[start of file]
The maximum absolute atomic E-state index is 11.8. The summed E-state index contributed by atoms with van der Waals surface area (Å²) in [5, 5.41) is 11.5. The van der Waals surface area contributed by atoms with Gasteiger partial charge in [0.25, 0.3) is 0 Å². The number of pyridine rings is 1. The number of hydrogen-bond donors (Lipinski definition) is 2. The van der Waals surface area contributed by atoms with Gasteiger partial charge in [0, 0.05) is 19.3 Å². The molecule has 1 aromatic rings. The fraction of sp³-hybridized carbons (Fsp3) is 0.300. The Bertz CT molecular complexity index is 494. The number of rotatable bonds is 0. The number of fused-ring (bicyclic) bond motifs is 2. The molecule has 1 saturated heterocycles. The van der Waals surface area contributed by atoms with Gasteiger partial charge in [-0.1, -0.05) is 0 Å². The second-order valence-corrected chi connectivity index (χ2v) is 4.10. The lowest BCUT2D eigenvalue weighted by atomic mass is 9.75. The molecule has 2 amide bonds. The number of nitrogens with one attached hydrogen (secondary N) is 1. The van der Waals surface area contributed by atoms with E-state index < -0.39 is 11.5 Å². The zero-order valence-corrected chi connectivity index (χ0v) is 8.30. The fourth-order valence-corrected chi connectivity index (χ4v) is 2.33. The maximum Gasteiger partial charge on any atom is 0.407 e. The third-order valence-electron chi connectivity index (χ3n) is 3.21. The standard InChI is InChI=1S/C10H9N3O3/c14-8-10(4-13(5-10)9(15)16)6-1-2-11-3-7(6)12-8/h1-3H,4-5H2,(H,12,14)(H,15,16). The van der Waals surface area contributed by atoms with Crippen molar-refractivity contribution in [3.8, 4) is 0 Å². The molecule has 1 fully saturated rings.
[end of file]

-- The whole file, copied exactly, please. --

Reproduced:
The maximum absolute atomic E-state index is 11.8. The summed E-state index contributed by atoms with van der Waals surface area (Å²) in [5, 5.41) is 11.5. The van der Waals surface area contributed by atoms with Gasteiger partial charge in [0.25, 0.3) is 0 Å². The number of pyridine rings is 1. The number of hydrogen-bond donors (Lipinski definition) is 2. The van der Waals surface area contributed by atoms with Gasteiger partial charge in [0, 0.05) is 19.3 Å². The molecule has 1 aromatic rings. The fraction of sp³-hybridized carbons (Fsp3) is 0.300. The Bertz CT molecular complexity index is 494. The number of rotatable bonds is 0. The number of fused-ring (bicyclic) bond motifs is 2. The molecule has 1 saturated heterocycles. The van der Waals surface area contributed by atoms with Gasteiger partial charge in [-0.1, -0.05) is 0 Å². The second-order valence-corrected chi connectivity index (χ2v) is 4.10. The lowest BCUT2D eigenvalue weighted by atomic mass is 9.75. The molecule has 2 amide bonds. The number of nitrogens with one attached hydrogen (secondary N) is 1. The van der Waals surface area contributed by atoms with E-state index < -0.39 is 11.5 Å². The zero-order valence-corrected chi connectivity index (χ0v) is 8.30. The fourth-order valence-corrected chi connectivity index (χ4v) is 2.33. The maximum Gasteiger partial charge on any atom is 0.407 e. The third-order valence-electron chi connectivity index (χ3n) is 3.21. The standard InChI is InChI=1S/C10H9N3O3/c14-8-10(4-13(5-10)9(15)16)6-1-2-11-3-7(6)12-8/h1-3H,4-5H2,(H,12,14)(H,15,16). The van der Waals surface area contributed by atoms with Crippen molar-refractivity contribution in [3.8, 4) is 0 Å². The molecule has 1 fully saturated rings.